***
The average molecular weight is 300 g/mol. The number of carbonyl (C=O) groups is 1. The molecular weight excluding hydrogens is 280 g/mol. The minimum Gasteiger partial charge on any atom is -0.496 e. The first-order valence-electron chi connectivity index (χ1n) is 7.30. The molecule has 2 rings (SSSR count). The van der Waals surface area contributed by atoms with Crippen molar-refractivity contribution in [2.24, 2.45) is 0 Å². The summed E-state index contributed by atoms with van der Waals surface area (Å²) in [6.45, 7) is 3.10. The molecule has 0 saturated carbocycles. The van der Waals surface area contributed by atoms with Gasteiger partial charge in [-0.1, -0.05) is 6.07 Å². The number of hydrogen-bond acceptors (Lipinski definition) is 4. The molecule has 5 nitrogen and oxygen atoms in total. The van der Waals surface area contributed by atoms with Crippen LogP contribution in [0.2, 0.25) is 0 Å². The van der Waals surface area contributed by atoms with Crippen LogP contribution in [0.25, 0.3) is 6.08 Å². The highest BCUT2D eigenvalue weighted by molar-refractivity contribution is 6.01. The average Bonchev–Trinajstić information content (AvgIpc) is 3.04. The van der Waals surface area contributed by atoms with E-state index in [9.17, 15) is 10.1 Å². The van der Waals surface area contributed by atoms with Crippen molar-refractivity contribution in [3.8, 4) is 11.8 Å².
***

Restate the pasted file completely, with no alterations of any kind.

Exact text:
The average molecular weight is 300 g/mol. The number of carbonyl (C=O) groups is 1. The molecular weight excluding hydrogens is 280 g/mol. The minimum Gasteiger partial charge on any atom is -0.496 e. The first-order valence-electron chi connectivity index (χ1n) is 7.30. The molecule has 2 rings (SSSR count). The van der Waals surface area contributed by atoms with Crippen molar-refractivity contribution in [2.24, 2.45) is 0 Å². The summed E-state index contributed by atoms with van der Waals surface area (Å²) in [6.45, 7) is 3.10. The molecule has 0 saturated carbocycles. The van der Waals surface area contributed by atoms with Gasteiger partial charge in [-0.1, -0.05) is 6.07 Å². The number of hydrogen-bond acceptors (Lipinski definition) is 4. The molecule has 5 nitrogen and oxygen atoms in total. The van der Waals surface area contributed by atoms with Crippen LogP contribution in [0.2, 0.25) is 0 Å². The van der Waals surface area contributed by atoms with Crippen LogP contribution in [0.25, 0.3) is 6.08 Å². The highest BCUT2D eigenvalue weighted by molar-refractivity contribution is 6.01. The average Bonchev–Trinajstić information content (AvgIpc) is 3.04. The van der Waals surface area contributed by atoms with E-state index in [9.17, 15) is 10.1 Å². The van der Waals surface area contributed by atoms with Crippen molar-refractivity contribution in [3.8, 4) is 11.8 Å².